0:04

Next we'll look at coefficient asymptotics.

Â How do we get estimates of the coefficients of the generating functions

Â that are so easily obtained through the symbolic methods?

Â Fortunately, it's the case that we often can immediately get the coefficient

Â asymptotics through general analytic transfer theorems.

Â And we've already seen some examples of transfer theorems that work for

Â a lot of cases.

Â For example, Taylor's theorem is a transfer theorem.

Â If you have a generating function f(z) and

Â you know its derivatives, then coefficient of z to the n in f

Â of z is the nth derivative evaluated at 0 over n factorial.

Â And for lots of functions, that's how we extract coefficients.

Â That how we get started with generating functions.

Â 0:56

We saw another example with rational functions.

Â And we talked about that in the generating functions lecture and

Â also the asymptotics lecture.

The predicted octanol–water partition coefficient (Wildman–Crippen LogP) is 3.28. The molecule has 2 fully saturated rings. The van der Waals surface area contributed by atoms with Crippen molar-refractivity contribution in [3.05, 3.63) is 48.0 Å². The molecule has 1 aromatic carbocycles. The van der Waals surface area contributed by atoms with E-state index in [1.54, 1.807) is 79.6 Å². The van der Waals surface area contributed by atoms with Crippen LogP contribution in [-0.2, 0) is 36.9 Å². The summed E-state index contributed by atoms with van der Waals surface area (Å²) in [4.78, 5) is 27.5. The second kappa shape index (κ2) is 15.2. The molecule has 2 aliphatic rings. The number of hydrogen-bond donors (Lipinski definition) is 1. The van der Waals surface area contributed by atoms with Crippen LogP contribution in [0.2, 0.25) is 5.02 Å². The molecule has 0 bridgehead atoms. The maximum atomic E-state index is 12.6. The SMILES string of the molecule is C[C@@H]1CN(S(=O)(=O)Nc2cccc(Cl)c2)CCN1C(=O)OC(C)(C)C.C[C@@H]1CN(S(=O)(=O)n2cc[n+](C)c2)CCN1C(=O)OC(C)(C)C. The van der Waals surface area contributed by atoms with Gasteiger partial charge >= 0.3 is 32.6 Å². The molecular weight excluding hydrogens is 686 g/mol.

Â This is a special case, just for simplicity, on this slide.

Â If f(z) and g(z) are polynomials then the coefficient of z to the n,

Â and the ratio of f of z to g to the z, depends on

Â 1:20

the largest root of g, of the denominator.

Â And if 1 over beta is that, then this expression gives the,

Â it should be asymptotic of the coefficient of z to the n and the ratio of those two,

Â beta times f of 1 over beta divided by g prime of beta, beta to the n.

Â The growth is like beta to the n, and

Â that's the constant if that root has multiplicity 1.

Â And we have a better formula.

Â A more complicated formula that depends on the multiplicity,

Â if it's got a higher multiplicity.

Â So those are two examples of transfer theorems, and we use those.

Â The one I want to talk about today,